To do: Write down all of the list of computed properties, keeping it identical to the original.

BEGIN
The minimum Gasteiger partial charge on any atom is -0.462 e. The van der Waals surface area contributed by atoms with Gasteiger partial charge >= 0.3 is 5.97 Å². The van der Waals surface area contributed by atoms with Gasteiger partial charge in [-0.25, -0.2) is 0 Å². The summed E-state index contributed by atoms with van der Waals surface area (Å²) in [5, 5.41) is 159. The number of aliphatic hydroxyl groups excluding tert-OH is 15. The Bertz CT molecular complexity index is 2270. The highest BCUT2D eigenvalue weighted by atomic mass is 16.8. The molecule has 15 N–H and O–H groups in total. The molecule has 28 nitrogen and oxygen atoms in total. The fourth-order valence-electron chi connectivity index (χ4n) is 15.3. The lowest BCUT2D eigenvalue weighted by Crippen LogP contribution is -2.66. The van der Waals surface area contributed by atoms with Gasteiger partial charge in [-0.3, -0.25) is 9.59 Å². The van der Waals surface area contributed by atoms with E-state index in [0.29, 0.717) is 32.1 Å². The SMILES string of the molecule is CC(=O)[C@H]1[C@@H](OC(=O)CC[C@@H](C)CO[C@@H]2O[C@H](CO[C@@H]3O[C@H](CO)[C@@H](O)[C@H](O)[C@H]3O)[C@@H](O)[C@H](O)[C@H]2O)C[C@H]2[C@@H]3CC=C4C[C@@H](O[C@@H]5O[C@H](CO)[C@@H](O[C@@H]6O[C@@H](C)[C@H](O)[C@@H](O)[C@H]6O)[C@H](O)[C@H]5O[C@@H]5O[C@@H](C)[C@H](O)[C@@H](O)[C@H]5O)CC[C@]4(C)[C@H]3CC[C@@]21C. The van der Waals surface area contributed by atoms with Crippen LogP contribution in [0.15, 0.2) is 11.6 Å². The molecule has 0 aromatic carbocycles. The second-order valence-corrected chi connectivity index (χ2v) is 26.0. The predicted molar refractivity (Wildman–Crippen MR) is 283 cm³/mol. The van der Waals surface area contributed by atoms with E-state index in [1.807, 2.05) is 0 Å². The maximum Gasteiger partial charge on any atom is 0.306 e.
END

The minimum Gasteiger partial charge on any atom is -0.462 e. The van der Waals surface area contributed by atoms with Gasteiger partial charge >= 0.3 is 5.97 Å². The van der Waals surface area contributed by atoms with Gasteiger partial charge in [-0.25, -0.2) is 0 Å². The summed E-state index contributed by atoms with van der Waals surface area (Å²) in [5, 5.41) is 159. The number of aliphatic hydroxyl groups excluding tert-OH is 15. The Bertz CT molecular complexity index is 2270. The highest BCUT2D eigenvalue weighted by atomic mass is 16.8. The molecule has 15 N–H and O–H groups in total. The molecule has 28 nitrogen and oxygen atoms in total. The fourth-order valence-electron chi connectivity index (χ4n) is 15.3. The lowest BCUT2D eigenvalue weighted by Crippen LogP contribution is -2.66. The van der Waals surface area contributed by atoms with Gasteiger partial charge in [-0.3, -0.25) is 9.59 Å². The van der Waals surface area contributed by atoms with E-state index in [0.29, 0.717) is 32.1 Å². The SMILES string of the molecule is CC(=O)[C@H]1[C@@H](OC(=O)CC[C@@H](C)CO[C@@H]2O[C@H](CO[C@@H]3O[C@H](CO)[C@@H](O)[C@H](O)[C@H]3O)[C@@H](O)[C@H](O)[C@H]2O)C[C@H]2[C@@H]3CC=C4C[C@@H](O[C@@H]5O[C@H](CO)[C@@H](O[C@@H]6O[C@@H](C)[C@H](O)[C@@H](O)[C@H]6O)[C@H](O)[C@H]5O[C@@H]5O[C@@H](C)[C@H](O)[C@@H](O)[C@H]5O)CC[C@]4(C)[C@H]3CC[C@@]21C. The van der Waals surface area contributed by atoms with Crippen LogP contribution in [0.15, 0.2) is 11.6 Å². The molecule has 0 aromatic carbocycles. The second-order valence-corrected chi connectivity index (χ2v) is 26.0. The predicted molar refractivity (Wildman–Crippen MR) is 283 cm³/mol. The van der Waals surface area contributed by atoms with E-state index in [1.807, 2.05) is 0 Å². The maximum Gasteiger partial charge on any atom is 0.306 e.